Deadly brain-eating amoeba: what to know


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Earlier in September, a Texas child died of the disease.

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Earlier this month a rare brain-eating amoeba infected and killed a child in Texas.

Arlington officials said the boy was hospitalized with primary amoebic meningoencephalitis (PAM) – a rare and often fatal infection caused by the Naegleria fowleri amoeba – before his death on September 11.


The amoeba was found in a Texas splash pad that the child visited, and a review found flaws in water quality testing at several parks.

Child infected with rare brain-eating amoeba found in Texas splash pad dies

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amoeba is Found extensively in freshwater located in southern states, freshwater hot bodies, geothermal water, hot water discharge, poorly maintained swimming pools, water heaters, soil and geothermal drinking water sources.

Naegleria fowleri is not found in salt water and grows best at temperatures as high as 115 degrees Fahrenheit.

People cannot become infected by drinking water containing amoeba and infection only occurs when water containing Naegleria fowleri enters the body through the nose and then into the brain.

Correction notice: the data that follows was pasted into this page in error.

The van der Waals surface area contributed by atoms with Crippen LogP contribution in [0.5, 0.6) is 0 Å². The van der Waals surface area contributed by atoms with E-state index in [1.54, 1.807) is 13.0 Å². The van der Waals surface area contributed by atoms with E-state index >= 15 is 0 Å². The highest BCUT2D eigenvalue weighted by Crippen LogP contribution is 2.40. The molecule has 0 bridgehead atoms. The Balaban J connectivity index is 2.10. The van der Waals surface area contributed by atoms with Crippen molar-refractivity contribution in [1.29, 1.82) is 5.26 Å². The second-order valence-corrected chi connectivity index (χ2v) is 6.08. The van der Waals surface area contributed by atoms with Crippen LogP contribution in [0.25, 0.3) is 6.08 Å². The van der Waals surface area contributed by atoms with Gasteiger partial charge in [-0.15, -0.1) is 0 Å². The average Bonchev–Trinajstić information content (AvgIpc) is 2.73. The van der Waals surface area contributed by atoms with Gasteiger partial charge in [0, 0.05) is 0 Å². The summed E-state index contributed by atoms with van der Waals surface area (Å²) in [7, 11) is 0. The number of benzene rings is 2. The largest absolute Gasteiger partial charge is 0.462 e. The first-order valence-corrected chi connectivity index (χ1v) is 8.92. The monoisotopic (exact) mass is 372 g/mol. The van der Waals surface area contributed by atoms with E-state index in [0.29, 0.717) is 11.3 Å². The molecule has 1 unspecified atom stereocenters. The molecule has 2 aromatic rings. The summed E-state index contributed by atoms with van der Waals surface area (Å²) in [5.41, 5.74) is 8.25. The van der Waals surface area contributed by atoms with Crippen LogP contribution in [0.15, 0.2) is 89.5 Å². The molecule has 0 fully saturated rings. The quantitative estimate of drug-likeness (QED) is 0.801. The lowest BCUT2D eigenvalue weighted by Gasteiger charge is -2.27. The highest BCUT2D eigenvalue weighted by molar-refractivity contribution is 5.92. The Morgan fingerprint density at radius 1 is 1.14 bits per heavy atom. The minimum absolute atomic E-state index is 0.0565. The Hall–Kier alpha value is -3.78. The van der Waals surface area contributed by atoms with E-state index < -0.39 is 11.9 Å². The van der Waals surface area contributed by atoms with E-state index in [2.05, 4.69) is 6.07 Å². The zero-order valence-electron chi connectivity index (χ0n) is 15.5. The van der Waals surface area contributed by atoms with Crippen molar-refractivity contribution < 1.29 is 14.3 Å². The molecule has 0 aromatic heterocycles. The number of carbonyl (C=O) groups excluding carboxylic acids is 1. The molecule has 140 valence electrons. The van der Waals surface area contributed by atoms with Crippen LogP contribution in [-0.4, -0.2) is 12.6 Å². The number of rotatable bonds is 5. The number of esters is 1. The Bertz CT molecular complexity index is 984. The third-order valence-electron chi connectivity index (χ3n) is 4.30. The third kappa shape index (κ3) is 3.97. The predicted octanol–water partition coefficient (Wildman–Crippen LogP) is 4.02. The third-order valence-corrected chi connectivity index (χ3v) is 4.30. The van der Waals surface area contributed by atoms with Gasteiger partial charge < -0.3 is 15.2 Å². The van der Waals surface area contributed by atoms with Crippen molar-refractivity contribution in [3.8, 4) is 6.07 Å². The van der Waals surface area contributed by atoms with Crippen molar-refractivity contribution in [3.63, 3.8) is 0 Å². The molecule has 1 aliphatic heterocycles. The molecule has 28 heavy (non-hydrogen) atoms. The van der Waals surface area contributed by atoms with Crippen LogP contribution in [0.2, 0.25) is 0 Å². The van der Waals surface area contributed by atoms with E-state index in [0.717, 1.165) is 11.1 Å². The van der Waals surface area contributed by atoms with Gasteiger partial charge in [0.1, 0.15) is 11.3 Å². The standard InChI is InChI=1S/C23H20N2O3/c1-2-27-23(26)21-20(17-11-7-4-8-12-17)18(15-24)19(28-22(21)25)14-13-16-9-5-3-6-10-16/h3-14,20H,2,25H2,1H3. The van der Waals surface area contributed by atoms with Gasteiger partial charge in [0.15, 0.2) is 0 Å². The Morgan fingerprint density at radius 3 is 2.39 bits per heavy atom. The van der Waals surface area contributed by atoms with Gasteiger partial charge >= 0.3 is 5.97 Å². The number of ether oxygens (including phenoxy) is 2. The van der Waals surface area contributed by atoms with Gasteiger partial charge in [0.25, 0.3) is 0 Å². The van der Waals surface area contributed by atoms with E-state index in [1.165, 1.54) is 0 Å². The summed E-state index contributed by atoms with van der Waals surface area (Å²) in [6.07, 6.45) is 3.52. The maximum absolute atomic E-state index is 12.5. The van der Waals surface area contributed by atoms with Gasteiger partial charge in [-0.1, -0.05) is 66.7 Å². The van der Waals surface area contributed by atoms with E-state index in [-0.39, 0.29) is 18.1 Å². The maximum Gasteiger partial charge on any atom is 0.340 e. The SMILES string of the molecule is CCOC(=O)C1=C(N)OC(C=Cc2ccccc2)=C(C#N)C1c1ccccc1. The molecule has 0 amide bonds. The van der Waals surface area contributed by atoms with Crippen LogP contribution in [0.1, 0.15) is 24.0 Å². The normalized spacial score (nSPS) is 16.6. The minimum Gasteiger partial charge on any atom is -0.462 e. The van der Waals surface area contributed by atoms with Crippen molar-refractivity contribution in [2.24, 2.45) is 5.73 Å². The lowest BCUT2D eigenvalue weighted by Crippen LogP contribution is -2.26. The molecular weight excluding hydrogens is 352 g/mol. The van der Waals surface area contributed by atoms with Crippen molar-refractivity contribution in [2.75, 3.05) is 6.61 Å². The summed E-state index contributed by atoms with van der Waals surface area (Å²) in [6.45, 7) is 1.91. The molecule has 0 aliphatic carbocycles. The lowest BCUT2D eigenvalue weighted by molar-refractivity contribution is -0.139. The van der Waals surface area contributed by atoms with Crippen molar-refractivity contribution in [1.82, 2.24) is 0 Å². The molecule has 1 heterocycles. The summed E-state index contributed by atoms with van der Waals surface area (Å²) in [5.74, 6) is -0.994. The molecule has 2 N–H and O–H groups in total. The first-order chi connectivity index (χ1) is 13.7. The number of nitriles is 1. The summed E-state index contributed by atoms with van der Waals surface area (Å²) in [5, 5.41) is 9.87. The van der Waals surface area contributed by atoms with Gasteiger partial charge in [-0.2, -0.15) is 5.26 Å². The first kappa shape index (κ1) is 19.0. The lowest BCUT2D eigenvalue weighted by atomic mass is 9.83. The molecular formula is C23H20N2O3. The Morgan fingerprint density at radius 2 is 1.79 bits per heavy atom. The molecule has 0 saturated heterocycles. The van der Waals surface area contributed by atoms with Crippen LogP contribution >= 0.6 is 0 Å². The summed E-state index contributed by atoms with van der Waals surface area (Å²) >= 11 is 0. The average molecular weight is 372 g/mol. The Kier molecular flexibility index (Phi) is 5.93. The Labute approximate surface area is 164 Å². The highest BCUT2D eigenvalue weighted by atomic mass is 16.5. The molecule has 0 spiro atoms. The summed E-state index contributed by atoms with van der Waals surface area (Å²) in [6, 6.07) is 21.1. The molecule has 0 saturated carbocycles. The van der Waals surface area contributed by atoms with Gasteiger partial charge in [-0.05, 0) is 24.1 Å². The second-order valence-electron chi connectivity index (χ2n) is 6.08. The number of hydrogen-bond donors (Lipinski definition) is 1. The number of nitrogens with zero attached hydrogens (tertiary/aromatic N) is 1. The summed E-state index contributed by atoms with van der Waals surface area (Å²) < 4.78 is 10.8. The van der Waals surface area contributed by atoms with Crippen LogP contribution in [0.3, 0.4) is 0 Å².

Infection usually occurs when people swim or dive in warm, freshwater locations, although Naegleria infection can also occur when: contaminated water from other sources Enters the nose and when people irrigate their sinuses with contaminated tap water.

Infections occurring mainly in the summer months of July, August and September are rare.

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According to the US Centers for Disease Control and Prevention (CDC), 34 infections were reported in the US from 2010 to 2019. Thirty out of 34 were infected with recreational water.

Once the amoeba enters the nose, it causes PAM in the brain, which is usually fatal and destroys brain tissue.

The agency noted that PAM. early symptoms of symptoms may be similar to bacterial meningitis.

Symptoms begin about five days after infection and include headache, fever, nausea or vomiting.

Later symptoms may include stiffness in the neck, confusion, lack of attention to people and surroundings, loss of balance, seizures, and hallucinations.

Once symptoms begin, the disease causes death within about five days.

The mortality rate is over 97% and only four of the 148 infected individuals known in the US from 1962 to 2019 have survived.

Russ Jones, chief epidemiologist at the Tarrant County Public Health Department, told The Dallas Morning News on Tuesday Immersing the head under fresh water can increase the risk of contracting Naegleria fowleri.

He said holding the nose underwater could reduce the risk.

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